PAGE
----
Kazakh non-government groups expressed concern in Vienna on Thursday about human rights in their country, which is to take over the chairmanship of the OSCE next year.
Human rights violations have "nearly reached the level it used to be in the former Soviet Union," said Daniyar Kanafin, an Almaty-based lawyer who represents Mukhtar Dzhakishev, a former chief of state nuclear firm Kazatomprom, who was arrested on May 21 on embezzlement charges.
Kanafin said that, as Dzakishev's lawyer, he had been denied access to the case against his client, with authorities citing "national security" reasons.
"Everybody has a right to get a fair trial. This case raises the question on how people are protected and to what extent," said Yevgeniy Zhovtis, director of the Kazakhstan International Bureau for Human Rights and Rule of Law.
There was "clearly a political motivation" behind the case, he said. "We are concerned by the development making the situation worse than it was five or 10 years ago."
In recent weeks, President Nursultan Nazarbayev, who has ruled Kazakhstan since the collapse of the Soviet Union in 1991, has embarked on a purge of leading political and adminstrative figures.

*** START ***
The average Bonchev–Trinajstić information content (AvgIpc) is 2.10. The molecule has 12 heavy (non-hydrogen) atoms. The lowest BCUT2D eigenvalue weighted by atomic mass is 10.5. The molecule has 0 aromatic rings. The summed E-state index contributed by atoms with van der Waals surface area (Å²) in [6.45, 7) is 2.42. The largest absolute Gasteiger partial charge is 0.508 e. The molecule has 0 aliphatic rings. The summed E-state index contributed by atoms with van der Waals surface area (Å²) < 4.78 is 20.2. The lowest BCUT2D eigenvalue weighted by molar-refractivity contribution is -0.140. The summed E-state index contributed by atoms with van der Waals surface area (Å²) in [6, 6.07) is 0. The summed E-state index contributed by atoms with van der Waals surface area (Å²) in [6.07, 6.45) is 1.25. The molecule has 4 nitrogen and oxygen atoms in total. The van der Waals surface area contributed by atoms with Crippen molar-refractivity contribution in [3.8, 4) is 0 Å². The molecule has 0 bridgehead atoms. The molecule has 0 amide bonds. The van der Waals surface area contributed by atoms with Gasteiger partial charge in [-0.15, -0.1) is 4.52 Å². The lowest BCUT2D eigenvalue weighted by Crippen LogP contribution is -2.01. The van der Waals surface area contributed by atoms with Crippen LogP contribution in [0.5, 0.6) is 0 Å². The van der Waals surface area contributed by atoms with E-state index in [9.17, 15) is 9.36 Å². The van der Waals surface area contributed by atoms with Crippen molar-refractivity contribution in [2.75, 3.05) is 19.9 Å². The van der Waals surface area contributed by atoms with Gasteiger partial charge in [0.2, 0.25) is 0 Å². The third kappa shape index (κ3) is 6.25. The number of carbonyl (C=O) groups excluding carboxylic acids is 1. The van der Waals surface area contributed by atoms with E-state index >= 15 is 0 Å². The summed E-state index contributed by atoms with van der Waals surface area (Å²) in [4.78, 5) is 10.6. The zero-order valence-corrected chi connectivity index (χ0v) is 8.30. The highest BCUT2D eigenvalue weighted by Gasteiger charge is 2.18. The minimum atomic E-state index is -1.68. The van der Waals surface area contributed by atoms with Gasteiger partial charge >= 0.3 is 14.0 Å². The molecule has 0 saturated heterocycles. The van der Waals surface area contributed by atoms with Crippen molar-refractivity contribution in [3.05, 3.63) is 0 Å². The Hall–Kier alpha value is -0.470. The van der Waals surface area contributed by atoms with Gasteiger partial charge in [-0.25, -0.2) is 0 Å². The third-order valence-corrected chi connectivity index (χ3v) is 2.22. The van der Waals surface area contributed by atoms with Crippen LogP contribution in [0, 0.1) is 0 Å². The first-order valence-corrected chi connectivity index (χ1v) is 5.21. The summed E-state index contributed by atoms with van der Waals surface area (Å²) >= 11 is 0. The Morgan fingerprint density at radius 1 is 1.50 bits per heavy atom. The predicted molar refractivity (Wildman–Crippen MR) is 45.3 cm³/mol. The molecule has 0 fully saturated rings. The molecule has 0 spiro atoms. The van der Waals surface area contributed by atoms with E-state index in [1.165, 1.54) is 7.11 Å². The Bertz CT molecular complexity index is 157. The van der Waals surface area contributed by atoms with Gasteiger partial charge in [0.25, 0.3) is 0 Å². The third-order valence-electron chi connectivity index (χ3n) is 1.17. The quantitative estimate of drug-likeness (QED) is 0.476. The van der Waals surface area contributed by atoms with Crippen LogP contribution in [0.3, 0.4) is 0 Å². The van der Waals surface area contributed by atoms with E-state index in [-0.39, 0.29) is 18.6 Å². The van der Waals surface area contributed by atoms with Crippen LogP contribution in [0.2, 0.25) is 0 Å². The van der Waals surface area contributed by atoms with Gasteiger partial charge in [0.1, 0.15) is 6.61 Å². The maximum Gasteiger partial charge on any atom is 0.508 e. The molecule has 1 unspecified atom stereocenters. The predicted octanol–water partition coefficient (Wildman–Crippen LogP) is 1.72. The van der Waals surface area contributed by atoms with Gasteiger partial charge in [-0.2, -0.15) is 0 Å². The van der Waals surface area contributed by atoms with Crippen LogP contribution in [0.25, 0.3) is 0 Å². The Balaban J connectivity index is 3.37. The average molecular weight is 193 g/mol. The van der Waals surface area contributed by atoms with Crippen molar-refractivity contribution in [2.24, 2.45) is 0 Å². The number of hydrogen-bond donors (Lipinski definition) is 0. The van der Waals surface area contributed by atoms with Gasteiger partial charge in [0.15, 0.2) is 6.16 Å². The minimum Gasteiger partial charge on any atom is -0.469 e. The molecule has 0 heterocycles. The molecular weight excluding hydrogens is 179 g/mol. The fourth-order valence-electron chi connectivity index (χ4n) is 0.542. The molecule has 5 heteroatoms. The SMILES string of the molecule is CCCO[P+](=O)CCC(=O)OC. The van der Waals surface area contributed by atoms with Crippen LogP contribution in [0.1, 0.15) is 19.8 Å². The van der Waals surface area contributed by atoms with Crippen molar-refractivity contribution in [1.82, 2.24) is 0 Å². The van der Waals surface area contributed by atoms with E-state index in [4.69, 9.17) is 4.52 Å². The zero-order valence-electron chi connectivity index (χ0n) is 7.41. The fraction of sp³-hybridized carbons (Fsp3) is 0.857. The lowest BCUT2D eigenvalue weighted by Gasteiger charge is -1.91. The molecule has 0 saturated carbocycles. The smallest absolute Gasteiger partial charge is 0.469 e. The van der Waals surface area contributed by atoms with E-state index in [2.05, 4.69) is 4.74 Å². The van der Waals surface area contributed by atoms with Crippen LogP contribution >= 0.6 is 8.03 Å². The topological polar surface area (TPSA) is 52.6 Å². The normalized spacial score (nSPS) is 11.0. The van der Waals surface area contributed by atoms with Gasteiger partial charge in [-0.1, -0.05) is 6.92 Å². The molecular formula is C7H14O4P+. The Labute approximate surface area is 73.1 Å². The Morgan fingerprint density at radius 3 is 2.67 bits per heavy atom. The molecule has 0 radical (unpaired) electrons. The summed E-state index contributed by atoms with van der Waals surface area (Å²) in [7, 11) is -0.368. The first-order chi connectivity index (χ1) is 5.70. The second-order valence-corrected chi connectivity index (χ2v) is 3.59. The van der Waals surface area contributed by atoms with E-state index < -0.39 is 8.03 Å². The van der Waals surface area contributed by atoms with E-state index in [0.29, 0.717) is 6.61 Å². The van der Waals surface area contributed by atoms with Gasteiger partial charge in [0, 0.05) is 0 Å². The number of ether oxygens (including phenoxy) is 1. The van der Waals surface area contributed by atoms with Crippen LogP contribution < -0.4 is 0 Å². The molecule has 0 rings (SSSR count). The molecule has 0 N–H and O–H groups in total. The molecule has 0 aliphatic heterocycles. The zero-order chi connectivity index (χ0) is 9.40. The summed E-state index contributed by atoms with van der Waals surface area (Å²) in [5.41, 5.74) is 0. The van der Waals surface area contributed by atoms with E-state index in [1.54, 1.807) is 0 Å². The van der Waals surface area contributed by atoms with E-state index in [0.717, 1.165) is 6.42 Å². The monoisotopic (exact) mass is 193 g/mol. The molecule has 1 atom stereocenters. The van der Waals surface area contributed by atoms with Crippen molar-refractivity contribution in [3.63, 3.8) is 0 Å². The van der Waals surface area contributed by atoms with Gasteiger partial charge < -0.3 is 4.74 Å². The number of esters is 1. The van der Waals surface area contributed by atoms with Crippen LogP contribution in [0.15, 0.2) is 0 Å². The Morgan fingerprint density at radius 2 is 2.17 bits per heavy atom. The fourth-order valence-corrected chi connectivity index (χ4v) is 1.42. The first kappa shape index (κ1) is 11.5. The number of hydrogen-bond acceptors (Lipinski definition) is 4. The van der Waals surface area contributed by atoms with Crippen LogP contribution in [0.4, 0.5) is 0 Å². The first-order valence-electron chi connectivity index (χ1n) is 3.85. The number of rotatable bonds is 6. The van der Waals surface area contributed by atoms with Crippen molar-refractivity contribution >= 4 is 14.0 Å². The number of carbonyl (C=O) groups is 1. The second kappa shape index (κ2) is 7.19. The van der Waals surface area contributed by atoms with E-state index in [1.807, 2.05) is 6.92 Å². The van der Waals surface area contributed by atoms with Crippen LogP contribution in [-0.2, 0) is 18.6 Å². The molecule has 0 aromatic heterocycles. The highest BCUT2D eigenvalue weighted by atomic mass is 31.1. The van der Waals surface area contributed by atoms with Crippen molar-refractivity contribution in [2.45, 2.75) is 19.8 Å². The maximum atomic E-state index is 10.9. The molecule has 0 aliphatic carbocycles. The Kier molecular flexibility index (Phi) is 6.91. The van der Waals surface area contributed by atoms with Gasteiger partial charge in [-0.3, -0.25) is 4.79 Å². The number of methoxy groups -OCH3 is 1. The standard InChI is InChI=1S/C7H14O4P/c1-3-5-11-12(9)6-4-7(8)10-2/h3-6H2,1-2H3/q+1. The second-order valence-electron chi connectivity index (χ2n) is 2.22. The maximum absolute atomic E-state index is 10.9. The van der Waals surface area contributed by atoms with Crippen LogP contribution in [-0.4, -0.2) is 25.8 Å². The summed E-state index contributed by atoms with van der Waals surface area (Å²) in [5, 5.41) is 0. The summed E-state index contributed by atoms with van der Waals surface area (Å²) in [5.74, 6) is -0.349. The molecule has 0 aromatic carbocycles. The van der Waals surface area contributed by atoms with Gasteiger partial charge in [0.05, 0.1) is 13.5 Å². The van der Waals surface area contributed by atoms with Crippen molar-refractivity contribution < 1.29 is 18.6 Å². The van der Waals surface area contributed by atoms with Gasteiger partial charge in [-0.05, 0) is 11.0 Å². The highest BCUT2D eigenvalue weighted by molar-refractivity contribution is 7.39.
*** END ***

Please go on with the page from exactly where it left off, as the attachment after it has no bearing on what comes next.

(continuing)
Defence minister Danial Akhmetov was sacked and former nuclear chief Dzhakishev and the former head of Kazakhstan's biggest bank BTA, Mukhtar Ablyazov, have been accused of stealing tens of billions of dollars in state and investor funds.
Dzhakishev is now in prison while Ablyazov -- also a former prime minister -- fled abroad.
Kanafin said critical lawyers were subjected to pressure and even threatened to have their licences withdrawn.
The non government groups have compiled a 70-page document on human rights violations in Kazakhstan which would be handed to the Organisation for Security and Co-operation in Europe on Thursday.
"With less than six months to the Kazakh presidency, it's time the government brings legislation in compliance with the OSCE commitments," said Vera Tkachenko of the LPRC group.